Sen. Dianne Feinstein, a California Democrat who was the longest serving female senator and a long-time advocate for ag labor reform, died at her home in Washington on Thursday evening.

“Senator Feinstein never backed away from a fight for what was just and right," according to a statement from her office. "At the same time, she was always willing to work with anyone, even those she disagreed with, if it meant bettering the lives of Californians or the betterment of our nation.”

The statement called the California Democrat a “force of nature” and that she “left a legacy that is undeniable and extraordinary” since entering the Senate in 1992.

Feinstein advocated for ag labor law reforms and introduced legislation in 2007 and 2009 to address issues with the H-2A program and agricultural workforce.

In August, she led a group of 30 senators opposing the Ending Agriculture Trade Suppression (EATS) Act, which she said “would undermine state and local food safety and agriculture laws across the nation” and added she is “opposing this harmful legislation from being including in the upcoming farm bill.”

She also was a co-sponsor of legislation with Sen. Debbie Stabenow, D-Mich., and Sen. Mike Crapo, R-Idaho, in recent weeks to address a critical shortage of veterinarians in rural communities to provide tax benefits to those who serve in shortage areas.

“Feinstein emerged as a pragmatic centrist on many economic and ag policy issues,” Craig Regelbrugge, AmericanHort executive vice president of advocacy, research and industry relations, said in an email to Agri-Pulse.

“Close to home for specialty crops, she took up the mantle on ag workforce reform in 2006, and never relented in her efforts to get a bipartisan workforce and H-2A reform bill across the finish line. Similarly, she was a powerful champion for agriculture’s cause on issues ranging from water to pest and disease mitigation.” 

Chuck Conner, president and CEO of the National Council of Farmer Cooperatives, said in a statement that Feinstein was "a trailblazer throughout her career" and had "long been a champion of agricultural labor reform."

Feinstein "was a critical part of bringing together both representatives of farmer workers and ag employers in search of a solution to one of the most serious issues facing farmers and ranchers across the country," Conner said. 

Dave Puglia, president and CEO of the Western Growers Association, called Feinstein a "champion" of California agriculture. 

"She leaned into seemingly intractable issues, especially water supply and immigration, to bring diverse interests together. No one ever doubted her mastery of the details or her drive to reach pragmatic compromises that would break through the ideological logjams that are too common in our politics today," Puglia said. 

United Farm Workers President Teresa Romero, said in a statement to Agri-Pulse, “Farm workers in California, and across the nation, have lost one of their strongest champions in the Senate. From fighting for a pathway to citizenship, to championing equal overtime pay for farm workers, Senator Feinstein fought with grit and grace to build an agricultural economy in which the workers who pick the harvest can fully share in the bounty.”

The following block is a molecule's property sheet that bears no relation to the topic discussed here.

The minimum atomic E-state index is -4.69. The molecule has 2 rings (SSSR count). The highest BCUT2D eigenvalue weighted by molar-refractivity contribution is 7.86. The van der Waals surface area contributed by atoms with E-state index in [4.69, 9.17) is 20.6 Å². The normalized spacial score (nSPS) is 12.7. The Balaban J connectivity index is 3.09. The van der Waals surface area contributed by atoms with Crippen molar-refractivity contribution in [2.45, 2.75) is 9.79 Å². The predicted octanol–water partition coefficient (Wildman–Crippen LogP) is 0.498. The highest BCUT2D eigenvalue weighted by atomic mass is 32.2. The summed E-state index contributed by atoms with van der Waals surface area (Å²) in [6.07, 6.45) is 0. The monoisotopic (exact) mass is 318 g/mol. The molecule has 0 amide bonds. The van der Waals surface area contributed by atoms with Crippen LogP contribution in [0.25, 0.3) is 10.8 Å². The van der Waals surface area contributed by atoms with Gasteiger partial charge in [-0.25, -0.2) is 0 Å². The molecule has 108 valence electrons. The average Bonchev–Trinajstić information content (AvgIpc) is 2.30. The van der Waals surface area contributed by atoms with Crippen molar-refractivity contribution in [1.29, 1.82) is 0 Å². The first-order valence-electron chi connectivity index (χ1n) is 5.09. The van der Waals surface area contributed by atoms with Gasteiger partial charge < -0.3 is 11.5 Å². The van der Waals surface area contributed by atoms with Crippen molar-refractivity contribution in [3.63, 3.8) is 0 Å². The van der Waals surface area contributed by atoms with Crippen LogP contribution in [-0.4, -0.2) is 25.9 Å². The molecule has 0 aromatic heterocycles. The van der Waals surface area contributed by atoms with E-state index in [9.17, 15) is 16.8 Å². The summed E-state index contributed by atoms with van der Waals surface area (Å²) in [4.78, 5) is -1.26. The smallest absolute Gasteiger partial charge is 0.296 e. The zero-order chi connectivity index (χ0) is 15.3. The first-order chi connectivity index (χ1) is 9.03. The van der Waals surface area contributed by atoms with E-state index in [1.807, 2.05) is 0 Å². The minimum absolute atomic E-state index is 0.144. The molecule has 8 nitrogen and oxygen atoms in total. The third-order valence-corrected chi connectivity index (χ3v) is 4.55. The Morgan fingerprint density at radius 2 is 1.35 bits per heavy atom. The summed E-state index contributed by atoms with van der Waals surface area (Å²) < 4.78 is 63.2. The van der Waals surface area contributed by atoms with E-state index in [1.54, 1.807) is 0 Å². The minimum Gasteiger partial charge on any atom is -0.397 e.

The International Fresh Produce Association said Feinstein "was a longtime and tireless champion of fresh fruits and vegetables in public policy, as well as a powerful and respected advocate of other agricultural issues affecting not only her home state but of the specialty crop industry as a whole."

While speaking on the Senate floor Friday morning, Senate Majority Leader Chuck Schumer, D-N.Y., said what stood out most was Feinstein was her integrity.

“Her integrity was a diamond. Her integrity shown like a beacon across the Senate and across the country for all to see and hopefully emulate,” he said.

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On the Senate floor, Senator Minority Leader Mitch McConnell, R-Ky., called Feinstein the "steady hand" leading the sensitive work as head of the Senate Intelligence Committee and Senate Judiciary Committee. 

Senate Agriculture Committee Chairwoman Stabenow said in a statement that Feinstein would go down in history as an “extraordinary American leader.” 

“She was a fierce, courageous advocate on so many important issues, from gun safety, to national security, to protecting the rights of women and members of the LGBTQ+ community,” she said.

Specifically, Stabenow said Feinstein broke through many barriers for women. “She was an inspiration to me and so many women who followed her, and most importantly, she was my friend,” Stabenow said.

In a statement, California Gov. Gavin Newsom called Feinstein a “political giant, whose tenacity was matched by her grace. She broke down barriers and glass ceilings, but never lost her belief in the spirit of political cooperation.”  

Sen. Josh Hawley, R-Mo., offered his condolences on X (formerly known as Twitter), and said: “It has been an honor to serve with her in the Senate and on the Judiciary Committee. No one was more welcoming when I came to the Senate than she, and no one was a better example. She was tough, incredibly smart and effective. Always willing to work across the aisle to get things done, she was a person of unquestioned integrity. I admired her and will miss her in the Senate.”

Rep. Marcy Kaptur, D-Ohio, said in an X post that she was “deeply saddened” by the news of her passing. “Dianne and I worked closely over many years to protect the waters of the United States, which are amongst our nation's most precious resources.”

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